By Steven Windmueller, Ph.D.
As I have previously written, “the impact of the Coronavirus on the America will be profound, just as it will dramatically reshape the Jewish communal world.” Of particular concern are the significant number of Americans who will be adversely impacted first by the virus and then the Covid economy.
This major unfolding saga will need to acknowledge the deep emotional, physical and financial toll on our citizens. But this pandemic moment also provides us with an opportunity to extract what we have learned about ourselves, this nation, and our community. Outlined below are some of the emerging new realities that will define our society and also impact our Jewish community:
- Who we are now will not be what our nation or our community will look like next year at this time!
- The longer we remain in lockdown, as essential as it is, the deeper the financial instability of our nation and our community. Time is a key measure, according to economists, in determining the economic health and future of this country’s economic platform and our own Jewish communal infrastructure. For some institutions, the calendar may have already run out!
- When re-opening, every small business and nonprofit will need to operate as if it were a “start-up,” with limited cash and fighting to win back its market!
- We will experience a period of significant economic disruption as Americans adjust to the realities of a changing economic order. The economic safety net will be tested as never before, as millions face the loss of jobs. We will see the sunsetting of key industries, business models, and entire sectors of this economy. Trust in institutions and leaders will be tested as never before in our lifetime. This is Not a Two-Act Play. We will be moving through a series of economic and social transitions covering the next year, or more! Each of these different stages will demand different economic and structural responses.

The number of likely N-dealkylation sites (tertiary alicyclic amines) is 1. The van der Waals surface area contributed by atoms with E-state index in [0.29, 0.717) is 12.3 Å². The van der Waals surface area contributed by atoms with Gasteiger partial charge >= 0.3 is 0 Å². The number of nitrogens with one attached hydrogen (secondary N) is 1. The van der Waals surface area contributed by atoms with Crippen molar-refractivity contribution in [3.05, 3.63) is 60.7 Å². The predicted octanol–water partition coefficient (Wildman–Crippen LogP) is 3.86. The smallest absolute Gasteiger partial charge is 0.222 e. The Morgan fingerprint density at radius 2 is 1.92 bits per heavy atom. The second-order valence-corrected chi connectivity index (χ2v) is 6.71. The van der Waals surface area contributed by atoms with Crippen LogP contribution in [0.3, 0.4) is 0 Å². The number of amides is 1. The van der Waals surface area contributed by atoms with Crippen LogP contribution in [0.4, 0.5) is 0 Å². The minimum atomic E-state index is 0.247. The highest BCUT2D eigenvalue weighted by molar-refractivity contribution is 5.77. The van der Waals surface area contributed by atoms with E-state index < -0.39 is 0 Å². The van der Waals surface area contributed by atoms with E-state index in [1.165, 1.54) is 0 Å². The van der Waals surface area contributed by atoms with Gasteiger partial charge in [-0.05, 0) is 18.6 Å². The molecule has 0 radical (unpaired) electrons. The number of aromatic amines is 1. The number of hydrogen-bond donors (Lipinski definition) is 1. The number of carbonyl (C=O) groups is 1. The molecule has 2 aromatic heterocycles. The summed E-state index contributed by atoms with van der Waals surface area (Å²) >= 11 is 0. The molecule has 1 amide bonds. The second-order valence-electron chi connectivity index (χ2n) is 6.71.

- This pandemic encounter is testing the durability, flexibility and adaptability of our federal governance system. It introduces a core moral crisis as governments seek to balance the health requirements of its citizens against the rising pressures to salvage this nation’s economy.
- Science is likewise being challenged, even as scientists and medical experts seek to find their way forward as they unravel a new world of medicine.
- This is a time of significant loss and displacement. We as a society will have to contend with the depth and character of what loss may mean and how we will manage life and living after COVID-19.